In my mind, I distinguish between telling someone to “hang in there” rather than “hang on” when confronting some difficulty. There really is a difference and it’s not insignificant. To “hang on” during a difficult situation to me implies resignation. The person has surrendered to the event or condition. Hanging on implies that some-one or some-thing will be along momentarily to pluck the individual out of the current mess and set that person on solid, safe ground again. Picture someone waiting on a rooftop during a flood. Hang on. The rescue boat or helicopter will be here shortly and all will be well once again. The person has no “agency” (that sense of personal control and responsibility that accompanies our activity in the world). One who is merely hanging on is one who is along for the ride. Such a one cannot effect the course of events or change anything about one’s situation. That person has given in, given up. That person is stuck.
On the other hand, one who is “hanging in there” is one still engaged in the struggle. The person has not surrendered. Perhaps against all odds, or simply in the face of great difficulty, the person hanging in there is still envisioning a change in the current situation. Things will change because of what that person (and perhaps others hanging in, too) are doing. Those folks see some way that their actions can make a difference and they move. They are conscious of the agency of personal responsibility and control that attends people who work for a better tomorrow and who dream of a just and free society. The taste of real change is what motivates them to hang in there and keep struggling, not the promise of some outside savior riding a political, economic, religious or social agenda that is disconnected from those who keep striving. That person has not given in, given up and is not stuck.
It’s the bottom of the ninth inning. Your team is down by three runs. Listen to the difference in tone and attitude of the following statements that might be shared in the dugout: “Okay, team, we’re down by three runs. It’s the bottom of the ninth. All we have to do is hang on.” Well, no. Just hanging on will mean that you lose. Hanging on implies that your team doesn’t have to score any more runs. All your work is done. You can’t do anything more. Yet, if your team doesn’t score more runs – at least four at this point – you will lose the game. Now this: “Okay team, we’re down by three runs. It’s the bottom of the ninth. Hang in there. Keep swinging. It’s not over yet. Dig in.” – and so on. It’s a call to action. Keep swinging, keep showing up, keep digging in, and keep sucking less.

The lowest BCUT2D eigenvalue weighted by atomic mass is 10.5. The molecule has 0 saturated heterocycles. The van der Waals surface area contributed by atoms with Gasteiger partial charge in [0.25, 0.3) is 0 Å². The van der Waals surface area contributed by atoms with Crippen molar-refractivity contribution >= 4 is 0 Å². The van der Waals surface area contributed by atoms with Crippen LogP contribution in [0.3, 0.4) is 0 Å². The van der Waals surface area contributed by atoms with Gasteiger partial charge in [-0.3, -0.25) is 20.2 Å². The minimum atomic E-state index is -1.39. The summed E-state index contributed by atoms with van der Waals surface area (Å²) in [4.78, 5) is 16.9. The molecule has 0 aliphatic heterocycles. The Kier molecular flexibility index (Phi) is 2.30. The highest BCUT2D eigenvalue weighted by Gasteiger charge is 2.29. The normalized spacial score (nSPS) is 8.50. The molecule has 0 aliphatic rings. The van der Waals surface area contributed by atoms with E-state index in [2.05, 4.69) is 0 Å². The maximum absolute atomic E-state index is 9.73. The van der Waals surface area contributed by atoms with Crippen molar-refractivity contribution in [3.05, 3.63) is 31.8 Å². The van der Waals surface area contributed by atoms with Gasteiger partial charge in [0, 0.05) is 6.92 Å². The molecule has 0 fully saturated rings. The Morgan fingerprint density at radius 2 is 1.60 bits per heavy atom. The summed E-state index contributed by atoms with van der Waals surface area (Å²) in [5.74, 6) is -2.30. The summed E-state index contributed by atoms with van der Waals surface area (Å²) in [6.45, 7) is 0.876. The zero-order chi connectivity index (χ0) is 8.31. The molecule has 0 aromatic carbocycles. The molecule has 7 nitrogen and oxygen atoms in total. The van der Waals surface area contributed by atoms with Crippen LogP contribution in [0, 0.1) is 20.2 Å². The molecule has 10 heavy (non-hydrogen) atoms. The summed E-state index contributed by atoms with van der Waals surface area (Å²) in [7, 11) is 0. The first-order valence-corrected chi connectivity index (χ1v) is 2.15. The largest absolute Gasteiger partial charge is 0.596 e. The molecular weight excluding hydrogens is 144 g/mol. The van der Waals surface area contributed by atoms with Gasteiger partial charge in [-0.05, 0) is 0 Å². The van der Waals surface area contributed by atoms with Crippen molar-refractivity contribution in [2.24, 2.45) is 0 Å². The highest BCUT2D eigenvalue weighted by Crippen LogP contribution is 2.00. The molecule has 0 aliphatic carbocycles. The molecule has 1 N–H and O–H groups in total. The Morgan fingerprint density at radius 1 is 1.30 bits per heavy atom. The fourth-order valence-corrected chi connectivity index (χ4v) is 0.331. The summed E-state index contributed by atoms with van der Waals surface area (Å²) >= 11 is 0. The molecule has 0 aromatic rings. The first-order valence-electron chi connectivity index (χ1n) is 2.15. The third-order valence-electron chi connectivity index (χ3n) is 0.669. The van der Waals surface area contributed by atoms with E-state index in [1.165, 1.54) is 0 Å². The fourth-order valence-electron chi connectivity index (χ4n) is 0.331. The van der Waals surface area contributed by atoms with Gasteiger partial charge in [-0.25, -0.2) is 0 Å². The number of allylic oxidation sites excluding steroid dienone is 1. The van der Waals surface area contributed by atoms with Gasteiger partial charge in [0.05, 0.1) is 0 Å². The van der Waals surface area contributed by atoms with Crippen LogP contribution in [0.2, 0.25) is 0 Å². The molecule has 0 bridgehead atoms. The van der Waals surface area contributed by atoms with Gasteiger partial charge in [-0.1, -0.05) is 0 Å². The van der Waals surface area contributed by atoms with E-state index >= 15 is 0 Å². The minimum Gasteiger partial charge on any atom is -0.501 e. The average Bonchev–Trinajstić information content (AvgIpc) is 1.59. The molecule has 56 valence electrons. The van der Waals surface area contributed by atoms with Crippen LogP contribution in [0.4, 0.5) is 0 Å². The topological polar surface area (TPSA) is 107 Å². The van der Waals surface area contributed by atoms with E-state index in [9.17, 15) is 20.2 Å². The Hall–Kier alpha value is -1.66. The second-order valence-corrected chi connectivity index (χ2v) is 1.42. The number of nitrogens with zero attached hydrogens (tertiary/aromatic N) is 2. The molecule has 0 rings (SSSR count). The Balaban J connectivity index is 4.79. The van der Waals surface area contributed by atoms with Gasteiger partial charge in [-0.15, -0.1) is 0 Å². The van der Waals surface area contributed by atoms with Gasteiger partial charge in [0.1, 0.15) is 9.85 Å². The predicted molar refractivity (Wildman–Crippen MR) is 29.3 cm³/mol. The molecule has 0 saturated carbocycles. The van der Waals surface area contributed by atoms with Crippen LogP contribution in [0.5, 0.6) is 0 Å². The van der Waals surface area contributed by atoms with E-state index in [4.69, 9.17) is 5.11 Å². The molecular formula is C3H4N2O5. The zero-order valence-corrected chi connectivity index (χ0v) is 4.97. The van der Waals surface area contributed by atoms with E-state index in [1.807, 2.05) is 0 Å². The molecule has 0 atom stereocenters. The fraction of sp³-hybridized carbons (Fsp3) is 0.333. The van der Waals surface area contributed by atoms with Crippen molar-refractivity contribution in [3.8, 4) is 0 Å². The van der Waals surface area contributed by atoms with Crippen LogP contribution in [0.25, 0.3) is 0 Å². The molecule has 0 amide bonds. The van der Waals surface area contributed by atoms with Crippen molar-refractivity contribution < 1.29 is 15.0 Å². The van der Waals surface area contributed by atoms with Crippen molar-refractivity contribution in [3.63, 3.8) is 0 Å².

What to say in the ninth month of this dreadful coronavirus? Hang on or hang in? I can understand the “corona fatigue” that so many people mention. They’ve had it with this stupid virus. They want to go back to living life with no restrictions – go out to eat, go to a bar, send kids to school, perhaps worship live in a building. For them, they have been hanging on, waiting for a vaccine to magically erase any danger with just a shot (or two). While others have simply been in denial, adding to the public health threat. Still others have been hanging in there – doing what they can to mitigate the disease by wearing masks, keeping physical distance, avoiding crowds, frequently washing hands and all the rest. For me, some minor inconvenience (like wearing a mask) so that I can keep others, my family, and myself safe seems like an easy thing to do; even patriotic. I remind people that Anne Frank basically hid in an attic wall for nearly two years during World War II. I go to the grocery store, hardware store, pharmacy – all while simply wearing a mask and staying apart from others. Big deal. I see myself as hanging in there in the battle against COVID. I do what I can. I am not defeated. I am not giving in or giving up. I am not stuck.
How about you? Hanging on or hanging in? Come on. You’ve got this. We can beat this thing.Let’s keep swinging. Show up. Dig in. Suck less. Atta boy. Atta girl.